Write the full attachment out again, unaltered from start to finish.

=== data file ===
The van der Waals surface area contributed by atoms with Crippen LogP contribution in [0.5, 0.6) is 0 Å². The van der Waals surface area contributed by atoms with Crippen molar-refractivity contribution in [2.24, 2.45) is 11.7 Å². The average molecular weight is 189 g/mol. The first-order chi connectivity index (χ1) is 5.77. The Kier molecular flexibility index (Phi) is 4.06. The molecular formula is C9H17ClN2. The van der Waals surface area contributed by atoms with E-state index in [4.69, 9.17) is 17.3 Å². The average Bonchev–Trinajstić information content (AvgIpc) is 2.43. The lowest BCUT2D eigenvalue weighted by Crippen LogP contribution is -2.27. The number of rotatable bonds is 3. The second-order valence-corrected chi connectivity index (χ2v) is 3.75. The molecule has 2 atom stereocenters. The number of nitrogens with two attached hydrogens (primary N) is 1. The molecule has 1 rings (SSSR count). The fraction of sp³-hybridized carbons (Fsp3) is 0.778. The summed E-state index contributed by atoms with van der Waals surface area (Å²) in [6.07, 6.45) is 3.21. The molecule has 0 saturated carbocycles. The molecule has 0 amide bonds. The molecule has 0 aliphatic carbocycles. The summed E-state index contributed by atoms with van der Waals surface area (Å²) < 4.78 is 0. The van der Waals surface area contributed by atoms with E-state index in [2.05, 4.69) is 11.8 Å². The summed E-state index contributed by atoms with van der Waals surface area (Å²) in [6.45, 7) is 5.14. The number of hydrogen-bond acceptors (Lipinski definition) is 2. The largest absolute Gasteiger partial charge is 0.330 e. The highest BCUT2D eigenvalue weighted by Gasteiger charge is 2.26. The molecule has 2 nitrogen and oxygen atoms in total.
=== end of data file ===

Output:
The van der Waals surface area contributed by atoms with Crippen LogP contribution in [0.5, 0.6) is 0 Å². The van der Waals surface area contributed by atoms with Crippen molar-refractivity contribution in [2.24, 2.45) is 11.7 Å². The average molecular weight is 189 g/mol. The first-order chi connectivity index (χ1) is 5.77. The Kier molecular flexibility index (Phi) is 4.06. The molecular formula is C9H17ClN2. The van der Waals surface area contributed by atoms with E-state index in [4.69, 9.17) is 17.3 Å². The average Bonchev–Trinajstić information content (AvgIpc) is 2.43. The lowest BCUT2D eigenvalue weighted by Crippen LogP contribution is -2.27. The number of rotatable bonds is 3. The second-order valence-corrected chi connectivity index (χ2v) is 3.75. The molecule has 2 atom stereocenters. The number of nitrogens with two attached hydrogens (primary N) is 1. The molecule has 1 rings (SSSR count). The fraction of sp³-hybridized carbons (Fsp3) is 0.778. The summed E-state index contributed by atoms with van der Waals surface area (Å²) in [6.07, 6.45) is 3.21. The molecule has 0 saturated carbocycles. The molecule has 0 amide bonds. The molecule has 0 aliphatic carbocycles. The summed E-state index contributed by atoms with van der Waals surface area (Å²) < 4.78 is 0. The van der Waals surface area contributed by atoms with E-state index in [2.05, 4.69) is 11.8 Å². The summed E-state index contributed by atoms with van der Waals surface area (Å²) in [6.45, 7) is 5.14. The number of hydrogen-bond acceptors (Lipinski definition) is 2. The largest absolute Gasteiger partial charge is 0.330 e. The highest BCUT2D eigenvalue weighted by Gasteiger charge is 2.26. The molecule has 2 nitrogen and oxygen atoms in total.